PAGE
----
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Open access publishing overview


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This was a presentation for an IET workshop on publications policy. I was pitching for open access

This was a presentation for an IET workshop on publications policy. I was pitching for open access

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  • 1. Open Access publishing overview Martin Weller
  • 2.
    • Publishing is at the heart of what it means to be a scholar
    • The Philosophical Transactions of the Royal Society  published in 1665
  • 3. Publishing Research Authoring Submission/Review Rejection/Modification /Acceptance Publication Distribution
  • 4. Parties Funder Author Publisher Libraries Reader £ £ £
  • 5. Business
    • $23 billion STM publishing
    • Reed-elsevier $1.5B profit 2009
    • UK 2007, writing = £1.6B, peer-review = £200M editing = £70M
    • Library costs for journals increased 302% from 1986-2005
  • 6. Wiley’s trucking parable
    • “ the inventor began contacting shipping companies. But she could not believe what she heard. The truckers would deliver her goods, but only subject to the most unbelievable conditions:
    • The inventor had to sign all the intellectual-property rights to her product over to the truckers.
    • The truckers would keep all the profits from sales of the inventor’s product.
    • The shipping deal had to be both exclusive and perpetual, never subject to review or cancellation.
    • Every shipping company she contacted gave the same response. Dejected, but unwilling to see the fruits of all her labor go to waste, she eventually relented and signed a contract with one of the companies.”
  • 7. The squeeze
    • Funders mandate (NIH 2008)
    • Libraries withdrawing from Big Deal
    • Open Access
  • 8. What is open access?
    • “digital, online, free of charge, and free of most copyright and licensing restrictions”
  • 9. Two models
    • Gold route – author pays OA journal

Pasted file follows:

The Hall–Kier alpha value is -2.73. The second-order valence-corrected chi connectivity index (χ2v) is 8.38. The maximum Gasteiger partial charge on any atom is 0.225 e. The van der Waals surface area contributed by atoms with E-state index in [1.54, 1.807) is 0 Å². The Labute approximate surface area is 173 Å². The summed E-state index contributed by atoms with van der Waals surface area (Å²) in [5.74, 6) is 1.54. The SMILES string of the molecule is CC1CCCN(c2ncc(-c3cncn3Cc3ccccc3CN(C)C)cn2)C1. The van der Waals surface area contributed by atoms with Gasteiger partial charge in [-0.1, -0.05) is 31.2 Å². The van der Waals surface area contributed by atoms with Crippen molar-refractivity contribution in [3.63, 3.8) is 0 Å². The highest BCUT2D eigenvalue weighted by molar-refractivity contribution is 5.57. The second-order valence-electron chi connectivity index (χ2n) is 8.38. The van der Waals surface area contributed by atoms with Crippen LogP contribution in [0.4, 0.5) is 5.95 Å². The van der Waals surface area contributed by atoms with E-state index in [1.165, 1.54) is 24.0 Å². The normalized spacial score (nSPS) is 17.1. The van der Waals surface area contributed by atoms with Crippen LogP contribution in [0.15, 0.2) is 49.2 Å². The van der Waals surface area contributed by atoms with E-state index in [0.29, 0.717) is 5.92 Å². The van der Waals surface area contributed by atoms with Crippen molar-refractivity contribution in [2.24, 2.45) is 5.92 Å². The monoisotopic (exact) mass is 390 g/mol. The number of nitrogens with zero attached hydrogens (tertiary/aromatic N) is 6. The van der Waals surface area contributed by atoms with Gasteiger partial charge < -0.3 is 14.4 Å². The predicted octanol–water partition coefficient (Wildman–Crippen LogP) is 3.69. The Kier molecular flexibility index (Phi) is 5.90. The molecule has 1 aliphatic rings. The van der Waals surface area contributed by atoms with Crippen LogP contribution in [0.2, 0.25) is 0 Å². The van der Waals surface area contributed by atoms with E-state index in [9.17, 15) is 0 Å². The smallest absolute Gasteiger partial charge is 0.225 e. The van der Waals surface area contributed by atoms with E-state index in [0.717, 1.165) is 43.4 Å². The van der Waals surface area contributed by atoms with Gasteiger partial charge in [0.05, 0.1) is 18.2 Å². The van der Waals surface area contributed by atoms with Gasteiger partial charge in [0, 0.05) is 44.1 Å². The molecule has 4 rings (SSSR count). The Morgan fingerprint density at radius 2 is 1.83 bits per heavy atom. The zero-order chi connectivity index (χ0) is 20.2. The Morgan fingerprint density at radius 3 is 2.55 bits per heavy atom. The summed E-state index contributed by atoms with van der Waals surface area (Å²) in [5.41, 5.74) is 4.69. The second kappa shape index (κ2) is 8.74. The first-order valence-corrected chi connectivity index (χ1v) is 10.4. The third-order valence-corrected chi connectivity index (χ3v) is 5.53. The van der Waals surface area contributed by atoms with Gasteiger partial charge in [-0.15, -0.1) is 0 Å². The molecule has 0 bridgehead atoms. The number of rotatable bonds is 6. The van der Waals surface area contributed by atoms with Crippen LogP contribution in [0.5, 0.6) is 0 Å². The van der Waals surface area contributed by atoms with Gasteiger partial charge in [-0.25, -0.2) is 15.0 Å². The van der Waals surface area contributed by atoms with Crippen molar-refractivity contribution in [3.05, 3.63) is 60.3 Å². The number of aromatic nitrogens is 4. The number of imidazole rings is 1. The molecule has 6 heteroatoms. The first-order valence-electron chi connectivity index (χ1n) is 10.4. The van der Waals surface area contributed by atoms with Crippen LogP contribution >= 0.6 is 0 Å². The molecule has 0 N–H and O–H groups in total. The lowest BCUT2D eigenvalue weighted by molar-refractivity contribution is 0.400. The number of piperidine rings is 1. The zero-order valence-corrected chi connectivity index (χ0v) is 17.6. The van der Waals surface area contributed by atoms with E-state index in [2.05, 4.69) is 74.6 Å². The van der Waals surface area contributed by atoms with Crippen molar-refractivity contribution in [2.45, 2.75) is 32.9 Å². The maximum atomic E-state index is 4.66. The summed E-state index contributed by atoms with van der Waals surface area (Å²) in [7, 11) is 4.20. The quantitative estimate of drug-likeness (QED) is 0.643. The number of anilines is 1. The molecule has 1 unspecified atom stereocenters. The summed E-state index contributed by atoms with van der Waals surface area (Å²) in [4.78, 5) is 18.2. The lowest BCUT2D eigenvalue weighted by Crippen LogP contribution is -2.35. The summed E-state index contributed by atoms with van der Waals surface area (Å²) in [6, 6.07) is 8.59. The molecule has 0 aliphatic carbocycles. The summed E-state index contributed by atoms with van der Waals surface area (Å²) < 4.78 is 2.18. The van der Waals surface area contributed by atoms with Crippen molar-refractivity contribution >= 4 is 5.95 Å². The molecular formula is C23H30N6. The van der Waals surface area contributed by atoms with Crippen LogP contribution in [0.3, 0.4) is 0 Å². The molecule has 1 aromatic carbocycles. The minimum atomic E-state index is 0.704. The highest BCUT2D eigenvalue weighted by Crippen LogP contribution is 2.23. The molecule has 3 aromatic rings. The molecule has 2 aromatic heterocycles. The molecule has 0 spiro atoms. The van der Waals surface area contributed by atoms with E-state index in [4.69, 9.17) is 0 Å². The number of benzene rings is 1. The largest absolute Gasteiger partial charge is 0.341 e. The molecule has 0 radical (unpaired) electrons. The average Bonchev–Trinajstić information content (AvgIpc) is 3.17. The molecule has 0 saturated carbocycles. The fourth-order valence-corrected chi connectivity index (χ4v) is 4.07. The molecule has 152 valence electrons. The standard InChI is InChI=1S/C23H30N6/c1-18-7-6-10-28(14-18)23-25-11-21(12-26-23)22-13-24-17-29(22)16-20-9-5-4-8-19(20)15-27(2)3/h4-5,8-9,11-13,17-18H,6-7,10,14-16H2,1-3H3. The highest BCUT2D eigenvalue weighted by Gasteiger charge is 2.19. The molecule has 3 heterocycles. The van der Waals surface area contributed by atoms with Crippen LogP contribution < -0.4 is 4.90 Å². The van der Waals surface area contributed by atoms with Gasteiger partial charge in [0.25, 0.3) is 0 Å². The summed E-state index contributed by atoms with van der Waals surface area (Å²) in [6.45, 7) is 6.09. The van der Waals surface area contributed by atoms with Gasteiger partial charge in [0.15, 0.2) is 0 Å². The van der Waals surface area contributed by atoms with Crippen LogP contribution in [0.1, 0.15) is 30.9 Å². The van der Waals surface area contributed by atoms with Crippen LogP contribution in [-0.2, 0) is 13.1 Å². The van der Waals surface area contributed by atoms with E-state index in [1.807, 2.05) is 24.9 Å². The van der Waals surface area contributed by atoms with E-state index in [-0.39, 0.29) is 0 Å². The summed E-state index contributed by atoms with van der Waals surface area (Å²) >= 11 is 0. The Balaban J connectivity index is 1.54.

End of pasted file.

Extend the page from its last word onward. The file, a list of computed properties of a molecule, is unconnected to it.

• Green route – author self-archives
  • 10. Green OA
    • What is an appropriate embargo?
    • Does it dilute citation?
    • Surer and faster (Harnad 2004)
    • What version is archived?
  • 11. Gold
    • Fees range between $1000 to $3000 per article
    • Commercial publishers = $3400 per article. Non-profit organisations, = $730 (Clarke 2007)
    • Deutsche Bank: ““We believe the publisher adds relatively little value to the publishing process.  … if the process really were as complex, costly and value-added as the publishers protest that it is, 40% margins wouldn’t be available.”
  • 12. Advantages of OA
    • Early advantage – you can publish earlier in the research cycle
    • Arxiv advantage – a central repository (or common data standard) provide one main place for all publications.
    • Quality Bias - a self-selecting bias in that higher-quality articles are more likely to be self-archived in the early days but this effect would disappear as self-archiving approaches 100%.
    • Quality advantage - articles are judged on quality and not access differences.
    • Competitive advantage - self-archived papers have a competitive advantage over non-self-archived ones, in early days, although this effect would also reduce as the practice increases.
    • Usage advantage – OA articles are read more widely than non-OA ones.
    • (Harnad 2005)
  • 13. The PLoS example
    • Public Library of Science ) 2003 they set themselves up as a non-profit, open access publisher.
    • Creative Commons attribution licence
    • Gold OA policy,
    • sought to re-engineer the publication model.
  • 14. Experimenting with peer review
    • PLoS Biology/PLoS Medicine
    • PLoS One – lightweight peer review
    • PLoS Currents. Google Knol web based authoring tool, authors write directly into the system.
    • PLoS Hubs
  • 15. New models
    • Zero cost journals
    • Added value
    • Journal comparison
  • 16. Big question <What is your aim when publishing?>
  • 17. Why wouldn’t you publish open access?